Goodstein, the external online director for Barack Obama’s presidential campaign, was responsible for planning and implementing the now president’s online outreach efforts, Obama for America. Since joining the campaign in February 2007 Goodstein successfully employed the latest in social networking tools and mobile technologies to engage Americans, helping to drive the presidential campaign’s key objectives of canvassing votes and raising funds.
Goodstein’s team conceptualized Obama’s presence on Twitter as well, whose Twitter account @barackobama was the most followed until Ashton Kutcher’s Twitter publicity stunt with global news giant CNN earlier in April this year.
So what made Obama’s online and mobile campaign such a smashing success? If I had to distil the conversation about Obama’s online campaign with Goodstein into key takeaway marketing lessons, it would be this:
It had the 3Ms – The Man, The Manner, and The Message.
Goodstein admits that the online campaign wouldn’t have worked as well if the man in question wasn’t Barack Obama. “It really was about the message and the messenger. There is no way to deny that it was Barack Obama as a candidate, with the right set of circumstances and the right change message.”
That message of hope and change came at a time when Americans were sick of the status quo and, as Scott puts it, the most divisive time for American politics he’s ever seen in his lifetime. The message of hope, he says, was really where America wanted to be. “All of a sudden, there was a candidate who’s talking about something different, a vision.”
And the charismatic manner that Obama brought was refreshing, and indeed, needed.
It was about building, connecting and engaging communities.
Popular marketing guru Seth Godin, in a podcast interview with Accidental Creative, talked about communities – what he calls tribes – and how Obama did something really difficult in assembling a tribe who would otherwise would never have existed.
Goodstein tells a powerful story on exactly how the use of online networking tools allowed exactly that, the galvanizing of communities of voters and enabling them to connect with one another. “People would bring food to the long lines (of voters) because they saw it on blogs or heard it on Twitter, because (the voters) can’t get out of line,” he recounts. “This encouraged those, the people who haven’t yet voted, to look forward to the voting process.”
Another great example of this can be found in Clay Shirky‘s recent presentation at TED, who spoke about how Obama’s online campaign allowed conversations to happen between Obama and his supporters. Convene, not control, your communities – as Shirky puts it.
“Businesses have to willing to engage in a two-way conversations in a unique way and can no longer just send out a press release and put a radio or TV spot one way… it’s a tough thing for businesses.”
It told a story that was consistent and authentic.
Goodstein shares that it was an effort to make sure that the online campaign was consistent with the overall presidential campaign. At one point, he says, they had to stop people from changing the content on the campaign website. “The front page of Barack Obama and his family photo, we just put it right there. At the end of the day, that’s what people wanted to see. Two of our opponents changed their websites all the time, buried the basic information (people were looking for).”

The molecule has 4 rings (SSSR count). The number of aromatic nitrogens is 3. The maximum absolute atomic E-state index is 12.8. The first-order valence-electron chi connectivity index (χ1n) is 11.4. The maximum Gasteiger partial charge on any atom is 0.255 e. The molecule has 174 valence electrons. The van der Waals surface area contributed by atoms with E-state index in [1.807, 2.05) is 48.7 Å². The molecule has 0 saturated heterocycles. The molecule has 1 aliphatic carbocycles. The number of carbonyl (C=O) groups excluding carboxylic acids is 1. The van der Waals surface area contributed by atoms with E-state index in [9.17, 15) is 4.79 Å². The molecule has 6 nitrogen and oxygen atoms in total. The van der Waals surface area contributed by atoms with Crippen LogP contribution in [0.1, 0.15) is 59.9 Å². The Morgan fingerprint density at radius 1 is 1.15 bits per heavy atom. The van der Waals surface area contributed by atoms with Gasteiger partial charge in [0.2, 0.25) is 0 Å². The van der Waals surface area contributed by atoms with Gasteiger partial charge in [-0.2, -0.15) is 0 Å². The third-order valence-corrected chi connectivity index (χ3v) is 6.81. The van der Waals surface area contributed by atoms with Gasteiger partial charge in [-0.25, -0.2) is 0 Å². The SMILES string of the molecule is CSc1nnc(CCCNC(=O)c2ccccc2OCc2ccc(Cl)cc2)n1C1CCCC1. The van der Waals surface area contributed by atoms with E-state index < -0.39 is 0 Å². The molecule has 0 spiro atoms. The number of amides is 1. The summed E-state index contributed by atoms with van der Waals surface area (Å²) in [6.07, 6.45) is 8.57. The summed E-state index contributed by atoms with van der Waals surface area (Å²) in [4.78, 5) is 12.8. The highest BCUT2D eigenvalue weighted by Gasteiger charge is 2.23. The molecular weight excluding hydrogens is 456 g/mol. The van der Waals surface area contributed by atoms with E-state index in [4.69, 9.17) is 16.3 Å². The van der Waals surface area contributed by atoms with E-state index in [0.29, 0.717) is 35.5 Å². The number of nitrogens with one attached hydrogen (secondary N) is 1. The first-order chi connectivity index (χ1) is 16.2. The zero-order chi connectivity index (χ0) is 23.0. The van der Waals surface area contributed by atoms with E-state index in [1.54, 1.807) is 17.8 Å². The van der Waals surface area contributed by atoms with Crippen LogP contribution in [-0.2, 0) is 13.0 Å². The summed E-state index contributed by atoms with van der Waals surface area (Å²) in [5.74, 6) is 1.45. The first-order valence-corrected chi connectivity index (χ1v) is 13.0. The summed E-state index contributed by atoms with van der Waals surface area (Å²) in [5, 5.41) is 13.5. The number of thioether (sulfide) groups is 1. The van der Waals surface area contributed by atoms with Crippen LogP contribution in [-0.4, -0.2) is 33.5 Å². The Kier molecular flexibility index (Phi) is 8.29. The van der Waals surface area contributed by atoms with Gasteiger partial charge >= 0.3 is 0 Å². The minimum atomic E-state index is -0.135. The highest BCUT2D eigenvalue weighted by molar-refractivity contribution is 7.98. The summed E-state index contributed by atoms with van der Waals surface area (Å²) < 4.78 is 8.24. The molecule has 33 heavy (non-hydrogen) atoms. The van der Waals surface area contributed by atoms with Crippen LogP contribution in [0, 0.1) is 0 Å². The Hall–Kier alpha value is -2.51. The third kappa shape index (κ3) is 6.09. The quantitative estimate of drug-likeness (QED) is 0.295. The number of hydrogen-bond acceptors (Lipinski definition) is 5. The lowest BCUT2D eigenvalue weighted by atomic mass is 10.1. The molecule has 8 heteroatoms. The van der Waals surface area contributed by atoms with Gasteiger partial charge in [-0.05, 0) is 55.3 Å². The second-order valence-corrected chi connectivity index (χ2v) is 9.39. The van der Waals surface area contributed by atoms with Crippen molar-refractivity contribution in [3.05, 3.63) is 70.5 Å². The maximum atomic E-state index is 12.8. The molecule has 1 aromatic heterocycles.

“Hillary (Clinton)’s campaign did some things that didn’t really ring authentic (to the American public). They did a lot of spoofs and things that were scripted, but didn’t ring authentic to the conversation.”
“Our videos were either speeches (of Obama’s) or videos about the movement. It fit our image and who Barack Obama was.”
It supported the big picture.
One of the comments Goodstein made really struck was how his online team viewed themselves, that they were but a part of the greater whole and did not work in isolation. “We saw ourselves as a service organization. Our job was to be of service to the finance department, the field department, and the communications team.” They were regularly in touch with the other teams, for example, running down to the policy people to ensure that messages were consistent throughout.
“We didn’t do technology for technology’s sake,” he states.
It set the right goals.
Goodstein was very careful to not put a return-on-investment (ROI) target on essentially a new initiative. “Social networking hasn’t been around or used that long on political campaigns. To put that type of false commitment on an ROI on it, to me, didn’t make sense,” Scott said. “Basically as long as one made enough money to pay for the program, anything else on top of it will be gravy.”
Instead, they created a list of goals that they wanted to achieve and where they wanted to be, as opposed to using existing ROI methods used for traditional outreach methods such as direct mail.
It assigned the right amount of resources.
Scott points out that many underestimate the amount of resources that is needed in a campaign. “Campaigns at the end of the day are about time, people and money. If it’s costing you time and people and even if it’s not costing you money, you’re probably still not spending your time and people wisely.”
“For the people who say that all the social networks are free, sure, but consider the number of staff and amount of training that goes into it to make sure that we’re really running it as an embassy of the campaign.”
“We trained a small army of volunteers on how to answer questions, so that the answer that you got off on a MySpace page, YouTube, a text message, email or call will essentially be the same… that takes a lot of training.”
You can read more about the session with Scott Goodstein from the other bloggers present: